OK, I’ve got everything, now what?
The first step for me was the hardest. I just couldn’t figure out how to do layers, but once I realized what I was doing wrong, it’s been smooth sailing ever since. There are excellent how-to articles available on the Internet and in magazines/idea books. It will take practice, but once you get the hang of it, it’s pretty easy to do a basic layout. Helpful hint—purchase a reference book that goes with your photo software. There are tons of things that you can try, but often don’t know about them. Online message boards are also a great way to get answers to your questions. If you’re stumped on how to get started, find a digital layout that you like and copy it. This will help you get the logistics for all of the functions down without having to worry about the design yourself.

In the end, if you have some of the equipment, trying digital doesn’t have to cost you very much. It’s a new technique that you can say you’ve tried and even if you don’t like it, you’ve walked around in someone’s shoes and know what they’re talking about. There are some that have a definite preference for one or the other, but many scrapbookers are finding that the two can mix very well. In fact, one trend that is emerging in the digital world is mixing a little of both. Design your page with the key elements (paper, title, journaling, pictures), then just print it off, then add traditional supplies for your embellishments. You get some of the options that digital offers, with the texture and dimension that traditional scrapbooking offers. You don’t have to pick one or the other, just enjoy the best of both worlds!

Resources

How-To Links: A quick search will find you a lot of websites. I use these two the most.
http://scrapbook-bytes.com/cgi-script/tutorials/publish/index.shtml
http://www.digitalscrapbookplace.com/university/tutorials/tutorials.shtml

Digital Websites: There are a lot of places where you can get digital kits. I’m a repeat customer of all of these shops/designers…quality kits, wonderful customer service.
http://www.heatheranndesigns.com (Heather Melzer)
http://www.digitaldesignessentials.com (Gina Cabrera)
http://www.shabbyprincess.com/ (Kristie David)
http://www.designerdigitals.com/ (Katie Pertiet)
http://www.scrapbook-elements.com/ (#1 Digital Scrapbooking Site)
http://www.scrapbook-bytes.com/ (#2 Digital Scrapbooking Site)

Printing: A lot of different sources to use. I’ve had good results with the following:
http://www.snapfish.com
http://www.mpix.com
http://www.shuttfly.com
http://www.ofoto.com

Major Manufacturers of Printers, Scanners, Digital Cameras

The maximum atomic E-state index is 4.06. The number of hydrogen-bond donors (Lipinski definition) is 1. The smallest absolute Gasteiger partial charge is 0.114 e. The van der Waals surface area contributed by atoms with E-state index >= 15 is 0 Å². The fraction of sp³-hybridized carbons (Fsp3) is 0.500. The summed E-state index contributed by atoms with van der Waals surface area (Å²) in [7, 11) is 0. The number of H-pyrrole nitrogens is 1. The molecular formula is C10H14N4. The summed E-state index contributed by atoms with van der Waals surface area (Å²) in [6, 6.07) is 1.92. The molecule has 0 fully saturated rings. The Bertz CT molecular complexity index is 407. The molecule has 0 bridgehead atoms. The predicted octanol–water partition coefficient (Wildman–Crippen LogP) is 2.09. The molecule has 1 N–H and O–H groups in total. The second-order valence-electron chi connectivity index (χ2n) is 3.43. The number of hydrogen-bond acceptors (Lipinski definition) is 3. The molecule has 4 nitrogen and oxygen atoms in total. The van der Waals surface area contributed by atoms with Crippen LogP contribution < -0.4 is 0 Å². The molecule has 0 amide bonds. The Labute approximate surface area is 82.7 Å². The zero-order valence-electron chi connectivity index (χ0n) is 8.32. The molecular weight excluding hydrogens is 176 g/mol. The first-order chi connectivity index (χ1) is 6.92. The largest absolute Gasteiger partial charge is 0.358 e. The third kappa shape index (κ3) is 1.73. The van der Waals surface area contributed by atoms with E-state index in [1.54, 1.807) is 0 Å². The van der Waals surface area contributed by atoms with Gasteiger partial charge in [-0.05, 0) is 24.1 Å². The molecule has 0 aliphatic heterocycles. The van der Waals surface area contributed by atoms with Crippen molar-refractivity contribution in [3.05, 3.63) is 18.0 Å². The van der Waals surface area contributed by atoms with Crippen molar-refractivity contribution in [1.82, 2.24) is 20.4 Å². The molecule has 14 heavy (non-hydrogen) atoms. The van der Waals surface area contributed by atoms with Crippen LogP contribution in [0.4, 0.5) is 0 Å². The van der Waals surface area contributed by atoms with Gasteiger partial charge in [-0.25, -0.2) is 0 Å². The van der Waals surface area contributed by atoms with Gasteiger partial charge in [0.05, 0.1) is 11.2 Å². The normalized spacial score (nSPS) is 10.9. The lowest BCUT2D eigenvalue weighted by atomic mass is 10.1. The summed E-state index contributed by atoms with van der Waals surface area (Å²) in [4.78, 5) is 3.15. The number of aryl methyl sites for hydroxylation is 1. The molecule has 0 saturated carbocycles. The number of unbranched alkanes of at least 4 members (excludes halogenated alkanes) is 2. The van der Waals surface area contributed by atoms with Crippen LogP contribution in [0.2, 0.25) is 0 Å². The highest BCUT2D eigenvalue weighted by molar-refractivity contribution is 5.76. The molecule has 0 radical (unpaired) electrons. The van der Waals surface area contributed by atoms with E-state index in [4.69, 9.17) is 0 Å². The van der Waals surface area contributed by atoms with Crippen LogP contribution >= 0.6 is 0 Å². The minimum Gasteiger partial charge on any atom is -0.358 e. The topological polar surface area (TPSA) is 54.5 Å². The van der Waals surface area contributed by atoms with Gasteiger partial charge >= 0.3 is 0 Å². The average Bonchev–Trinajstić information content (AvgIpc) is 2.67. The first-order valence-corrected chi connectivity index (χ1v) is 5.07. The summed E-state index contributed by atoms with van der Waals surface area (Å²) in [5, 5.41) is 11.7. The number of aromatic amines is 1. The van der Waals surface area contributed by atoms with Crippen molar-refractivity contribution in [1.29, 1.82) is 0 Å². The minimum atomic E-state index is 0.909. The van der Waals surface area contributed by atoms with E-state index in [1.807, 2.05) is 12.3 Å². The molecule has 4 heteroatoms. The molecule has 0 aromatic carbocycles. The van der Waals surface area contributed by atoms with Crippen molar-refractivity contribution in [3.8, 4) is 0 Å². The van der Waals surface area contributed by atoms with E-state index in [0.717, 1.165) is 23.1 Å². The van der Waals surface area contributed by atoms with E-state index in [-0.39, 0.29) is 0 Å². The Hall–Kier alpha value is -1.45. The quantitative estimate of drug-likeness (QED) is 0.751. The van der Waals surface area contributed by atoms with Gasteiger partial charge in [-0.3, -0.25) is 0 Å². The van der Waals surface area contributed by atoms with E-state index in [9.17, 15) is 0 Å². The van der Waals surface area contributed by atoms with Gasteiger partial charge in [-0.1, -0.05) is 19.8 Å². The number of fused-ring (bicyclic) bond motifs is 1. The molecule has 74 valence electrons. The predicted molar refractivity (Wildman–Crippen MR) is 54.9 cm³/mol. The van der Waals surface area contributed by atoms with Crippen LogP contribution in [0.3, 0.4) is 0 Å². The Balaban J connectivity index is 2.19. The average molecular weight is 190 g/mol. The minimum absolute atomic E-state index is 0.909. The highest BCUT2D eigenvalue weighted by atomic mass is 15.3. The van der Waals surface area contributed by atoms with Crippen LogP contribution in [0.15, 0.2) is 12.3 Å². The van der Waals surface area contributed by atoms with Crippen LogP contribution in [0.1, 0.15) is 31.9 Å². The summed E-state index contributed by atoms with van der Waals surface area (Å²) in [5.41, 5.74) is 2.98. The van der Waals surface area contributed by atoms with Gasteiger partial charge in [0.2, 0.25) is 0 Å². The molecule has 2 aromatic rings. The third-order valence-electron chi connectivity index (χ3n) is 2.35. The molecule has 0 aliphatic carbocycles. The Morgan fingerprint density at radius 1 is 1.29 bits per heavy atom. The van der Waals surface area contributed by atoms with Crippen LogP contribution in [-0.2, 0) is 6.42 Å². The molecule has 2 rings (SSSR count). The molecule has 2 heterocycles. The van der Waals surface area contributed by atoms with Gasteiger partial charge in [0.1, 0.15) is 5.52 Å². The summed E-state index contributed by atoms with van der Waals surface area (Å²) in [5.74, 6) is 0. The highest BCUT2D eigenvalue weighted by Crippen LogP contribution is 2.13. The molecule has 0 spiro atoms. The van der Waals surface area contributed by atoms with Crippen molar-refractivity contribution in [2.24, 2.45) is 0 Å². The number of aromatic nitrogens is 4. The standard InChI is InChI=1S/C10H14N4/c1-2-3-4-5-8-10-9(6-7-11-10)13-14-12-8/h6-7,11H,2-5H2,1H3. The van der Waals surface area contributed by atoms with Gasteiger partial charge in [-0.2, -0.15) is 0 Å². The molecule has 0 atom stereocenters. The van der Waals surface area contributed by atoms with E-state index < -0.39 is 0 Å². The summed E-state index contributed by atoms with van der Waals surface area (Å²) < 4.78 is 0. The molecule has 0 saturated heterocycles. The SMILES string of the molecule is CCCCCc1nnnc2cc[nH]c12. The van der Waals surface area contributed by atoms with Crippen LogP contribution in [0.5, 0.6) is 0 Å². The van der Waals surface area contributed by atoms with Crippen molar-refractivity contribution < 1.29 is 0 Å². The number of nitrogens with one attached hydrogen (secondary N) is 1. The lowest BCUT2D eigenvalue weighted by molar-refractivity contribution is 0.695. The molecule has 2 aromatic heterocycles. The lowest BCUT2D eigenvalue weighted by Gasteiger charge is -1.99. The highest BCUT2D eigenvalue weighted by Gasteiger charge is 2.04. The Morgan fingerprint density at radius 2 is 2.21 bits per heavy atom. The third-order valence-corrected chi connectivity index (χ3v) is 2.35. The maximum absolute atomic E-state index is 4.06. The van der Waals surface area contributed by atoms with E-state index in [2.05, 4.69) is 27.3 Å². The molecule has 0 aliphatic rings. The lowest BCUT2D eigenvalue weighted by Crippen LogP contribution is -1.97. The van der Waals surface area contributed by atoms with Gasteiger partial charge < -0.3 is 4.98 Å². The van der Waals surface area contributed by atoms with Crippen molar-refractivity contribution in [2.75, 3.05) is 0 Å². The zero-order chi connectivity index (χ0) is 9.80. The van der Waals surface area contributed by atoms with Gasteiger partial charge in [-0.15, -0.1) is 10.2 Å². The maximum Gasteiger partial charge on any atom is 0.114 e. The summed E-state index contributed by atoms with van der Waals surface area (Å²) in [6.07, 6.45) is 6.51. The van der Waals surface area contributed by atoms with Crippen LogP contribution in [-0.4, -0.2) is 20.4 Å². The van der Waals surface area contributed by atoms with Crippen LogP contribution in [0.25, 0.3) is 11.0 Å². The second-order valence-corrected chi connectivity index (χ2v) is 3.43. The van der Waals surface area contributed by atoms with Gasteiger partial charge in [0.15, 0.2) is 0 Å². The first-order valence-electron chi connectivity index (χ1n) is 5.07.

http://www.hp.com
http://www.cannon.com
http://www.epson.com
http://www.lexmark.com

Photo Software: I’ve had several version of Adobe, not familiar with the other programs
http://www.adobe.com

About Lindsay Jordan-Hegwald ...
Lindsay is a full-time working mother of two little boys, who are frequently seen in most of her layouts. She began scrapping after the birth of her first child in 2003. Trying to keep up with a very active toddler and newborn, she first began digital scrapping six months ago and hasn't looked back since. Enjoying the best of both worlds, she's always on the hunt for the latest and greatest products (paper or digital). She's proud to be a member of the ACOT Design Team since August 2004 and enjoys sharing new techniques with the ACOT community. When she's not scrapping, she enjoys spending time with her husband, playing with her boys, photography, reading, and shopping!


Posted by A Cherry On Top


12 comments


Monday, August 1, 2005

Chipboard and Foam ... Oh My! 16 comments

This Month's DT Layout Reveal

The Design Team went crazy with chipboard and foam stamps in this month's Design Team Reveal!  Can anyone say, "Wow?"

[Read More]  16 comments


Monday, August 1, 2005

Photo Tips 6 comments

Using Online Photo Services

by Katina Fagnand

You don’t have to be a pro or own a $400 photo program to make fantastic changes to your photos! As a graphic artist, I own Photoshop – but believe it or not, I use the online services like

[Read More]  6 comments


Friday, July 1, 2005

A Simple Approach to Journaling 8 comments

Moments, or Events?

Okay, so your layout is adhered, embellished, titled, and matted. Now, all that is left is that speed bump that keeps us all from reeling off enough pages to actually get caught up—journaling. I have talked to a lot of scrapbookers, and very few of them actually enjoy journaling, despite knowing that it is as important as the pictures ...

[Read More]  8 comments


Tuesday, June 14, 2005

All About Vellum 6 comments

Adhering it, Using it and More!

What is vellum?
Vellum is a translucent paper that comes in various colours, patterns and sometimes even textures such as embossed vellum.  Be sure to check out the Vellum products here at A Cherry On Top!  Also take a look at

[Read More]  6 comments


Tuesday, June 14, 2005

Ribbons & Fibers & Twill – Oh My! 6 comments

Ideas for using Ribbons, Fibers & Twill

There's always room for a little ribbon, fiber or twill!  These are some of the most commonly found products out there, adding just enough texture and dimension to any creation!  There are a variety of ribbons, from grosgrain, satin and sheer to polka dotted, stripped and even pre-printed themes ...

[Read More]  6 comments


Sunday, May 1, 2005

Organized Chaos 1 comments

Ma's Madness, May 2005

Help!  I’m organized and I can’t find a thing!!!!

If organization is close to cleanliness and cleanliness is close do Godliness, I’m in some SERIOUS trouble.  Move over Hitler, I’ve got a big box of embellishments to move in ...

[Read More]  1 comments


Sunday, May 1, 2005

What Kind of Scrapper Are You? (Part Two) 1 comments

Crop and Class Maven, Trendy Tracker or Mighty Hoarder?

In Part One we met the Technique Freak, the Power Scrapper and the Paralyzed Perfectionist.  Now in Part Two we get to meet the other three scrapbookers ...

[Read More]  1 comments


Monday, April 4, 2005

What Kind of Scrapper Are You? (Part One) 0 comments

Technique Freak, Power Scrapper or Paralyzed Perfectionist?

Admit it. You love those silly magazine quizzes. "Are you a good friend?" "Is your life a carnival, zoo, or fun house?" "What kind of ...

[Read More]  0 comments


Friday, April 1, 2005

Kids and Scrapbooking ... 0 comments

... Starting them out young

My son Daniel is obsessed with trains. He loves toy trains, real trains, train rides, train books, train museums, and even looking at pictures of trains on the Internet ...

[Read More]  0 comments